The Art of Looking: An In-Line Inspection Perspective

Proceedings Publication Date:

24 Apr 2019
Presenter
Dr. Mike Kirkwood
Presenter
Company
Author
Dr. Mike Kirkwood, Dane Burden, Miguel Maldonado
Part of the proceedings of
Abstract

There are many threats that can impair pipeline integrity and can lead to significant damage and subsequent failure if not detected. Current in-line inspection (ILI) technology has been developing in recent years and now it is possible to reliably detect and size anomalies using multiple sensors technologies or multiple tools. However, it is not always easy to characterise anomalies and discriminate those that are defects of significant interest from those that are relatively benign.

In addition, with the innovations in ILI technology mean there are significantly more data streams to review. Reviewing ILI data often involves expending significant effort over long periods of time while coming up with the same result—in other words, poring over the data until one is “blue in the face” yet still not being able to discriminate pipeline defects accurately. What becomes important, then, is the “art of looking”, the ability to see beyond the easily observable, to bring things out of the side lines and into sharper focus.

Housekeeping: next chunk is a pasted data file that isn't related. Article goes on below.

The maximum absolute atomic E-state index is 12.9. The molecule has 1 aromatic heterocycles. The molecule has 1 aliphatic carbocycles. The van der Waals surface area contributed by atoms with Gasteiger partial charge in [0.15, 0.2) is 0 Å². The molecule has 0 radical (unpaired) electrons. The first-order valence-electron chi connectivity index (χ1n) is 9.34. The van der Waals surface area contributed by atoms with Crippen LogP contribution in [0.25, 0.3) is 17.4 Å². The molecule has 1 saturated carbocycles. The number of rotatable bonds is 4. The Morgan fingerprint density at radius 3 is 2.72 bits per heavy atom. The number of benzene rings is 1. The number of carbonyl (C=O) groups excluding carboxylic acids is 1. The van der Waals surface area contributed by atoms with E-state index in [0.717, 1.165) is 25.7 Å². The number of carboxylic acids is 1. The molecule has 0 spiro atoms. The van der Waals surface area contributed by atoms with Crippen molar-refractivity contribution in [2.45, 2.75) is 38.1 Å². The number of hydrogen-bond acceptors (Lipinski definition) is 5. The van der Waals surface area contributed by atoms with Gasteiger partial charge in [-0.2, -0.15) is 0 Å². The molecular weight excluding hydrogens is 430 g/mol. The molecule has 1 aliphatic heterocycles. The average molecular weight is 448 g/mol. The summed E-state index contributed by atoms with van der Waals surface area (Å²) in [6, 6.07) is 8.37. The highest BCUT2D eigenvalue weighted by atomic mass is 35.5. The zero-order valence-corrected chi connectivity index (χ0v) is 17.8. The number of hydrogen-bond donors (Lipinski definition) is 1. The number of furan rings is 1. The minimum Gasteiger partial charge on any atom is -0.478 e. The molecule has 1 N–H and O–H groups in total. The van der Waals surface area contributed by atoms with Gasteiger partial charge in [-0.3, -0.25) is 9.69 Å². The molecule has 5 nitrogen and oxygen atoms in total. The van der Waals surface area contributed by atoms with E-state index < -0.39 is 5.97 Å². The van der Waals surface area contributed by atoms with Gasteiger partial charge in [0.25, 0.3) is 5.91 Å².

What the industry requires, then, is a different way of “looking.” Algorithmic processes can be defined to look for well-defined objects such as welds in ILI data; however, it is often necessary to use a heuristic or not fully algorithmic process to look for less well-defined anomalies such as dents with gouges. 

  Multiple ILI datasets can be leveraged using innovative techniques, resulting in a process to discriminate critical damage features from other anomaly types. Once discrimination is complete, anomalies can then be assigned to “buckets” based upon characterised features and prioritised for further investigation based upon three criteria: their effect on integrity, their environment and the impact of further investigation. This paper will discuss obstacles related to analysing some of the more complex defects such as pin-hole metal loss, crack-like features and also mechanical damage

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